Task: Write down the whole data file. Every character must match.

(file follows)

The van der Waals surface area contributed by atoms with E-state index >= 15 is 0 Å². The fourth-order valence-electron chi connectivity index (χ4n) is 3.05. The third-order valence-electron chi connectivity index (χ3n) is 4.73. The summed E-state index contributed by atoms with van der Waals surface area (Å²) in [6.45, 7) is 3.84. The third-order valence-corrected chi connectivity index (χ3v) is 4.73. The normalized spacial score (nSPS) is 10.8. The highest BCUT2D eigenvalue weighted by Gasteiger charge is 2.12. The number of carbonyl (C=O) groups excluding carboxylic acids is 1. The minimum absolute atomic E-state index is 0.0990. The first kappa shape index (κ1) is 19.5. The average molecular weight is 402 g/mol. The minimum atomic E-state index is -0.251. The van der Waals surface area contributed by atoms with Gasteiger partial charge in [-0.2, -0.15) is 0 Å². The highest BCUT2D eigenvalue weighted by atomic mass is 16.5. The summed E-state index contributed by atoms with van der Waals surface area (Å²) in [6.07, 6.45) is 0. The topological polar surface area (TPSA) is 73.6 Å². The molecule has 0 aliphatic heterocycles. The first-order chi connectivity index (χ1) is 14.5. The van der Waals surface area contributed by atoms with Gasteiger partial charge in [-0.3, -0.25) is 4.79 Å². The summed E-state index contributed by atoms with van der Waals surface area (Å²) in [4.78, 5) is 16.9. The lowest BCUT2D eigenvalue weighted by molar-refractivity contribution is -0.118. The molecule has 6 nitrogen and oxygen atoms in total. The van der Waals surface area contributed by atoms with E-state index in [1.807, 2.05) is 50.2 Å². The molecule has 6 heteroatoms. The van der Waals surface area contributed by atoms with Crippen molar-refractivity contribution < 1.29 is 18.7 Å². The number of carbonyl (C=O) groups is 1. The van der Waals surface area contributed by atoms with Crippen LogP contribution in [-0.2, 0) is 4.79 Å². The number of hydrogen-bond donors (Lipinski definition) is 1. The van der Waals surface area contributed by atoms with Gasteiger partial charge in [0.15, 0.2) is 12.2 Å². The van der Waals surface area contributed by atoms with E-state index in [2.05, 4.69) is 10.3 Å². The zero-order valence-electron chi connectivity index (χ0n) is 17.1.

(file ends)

The van der Waals surface area contributed by atoms with E-state index >= 15 is 0 Å². The fourth-order valence-electron chi connectivity index (χ4n) is 3.05. The third-order valence-electron chi connectivity index (χ3n) is 4.73. The summed E-state index contributed by atoms with van der Waals surface area (Å²) in [6.45, 7) is 3.84. The third-order valence-corrected chi connectivity index (χ3v) is 4.73. The normalized spacial score (nSPS) is 10.8. The highest BCUT2D eigenvalue weighted by Gasteiger charge is 2.12. The number of carbonyl (C=O) groups excluding carboxylic acids is 1. The minimum absolute atomic E-state index is 0.0990. The first kappa shape index (κ1) is 19.5. The average molecular weight is 402 g/mol. The minimum atomic E-state index is -0.251. The van der Waals surface area contributed by atoms with Gasteiger partial charge in [-0.2, -0.15) is 0 Å². The highest BCUT2D eigenvalue weighted by atomic mass is 16.5. The summed E-state index contributed by atoms with van der Waals surface area (Å²) in [6.07, 6.45) is 0. The topological polar surface area (TPSA) is 73.6 Å². The molecule has 0 aliphatic heterocycles. The first-order chi connectivity index (χ1) is 14.5. The van der Waals surface area contributed by atoms with Gasteiger partial charge in [-0.3, -0.25) is 4.79 Å². The summed E-state index contributed by atoms with van der Waals surface area (Å²) in [4.78, 5) is 16.9. The lowest BCUT2D eigenvalue weighted by molar-refractivity contribution is -0.118. The molecule has 6 nitrogen and oxygen atoms in total. The van der Waals surface area contributed by atoms with E-state index in [1.807, 2.05) is 50.2 Å². The molecule has 6 heteroatoms. The van der Waals surface area contributed by atoms with Crippen molar-refractivity contribution < 1.29 is 18.7 Å². The number of carbonyl (C=O) groups is 1. The van der Waals surface area contributed by atoms with Crippen LogP contribution in [-0.2, 0) is 4.79 Å². The number of hydrogen-bond donors (Lipinski definition) is 1. The van der Waals surface area contributed by atoms with Gasteiger partial charge in [0.15, 0.2) is 12.2 Å². The van der Waals surface area contributed by atoms with E-state index in [2.05, 4.69) is 10.3 Å². The zero-order valence-electron chi connectivity index (χ0n) is 17.1.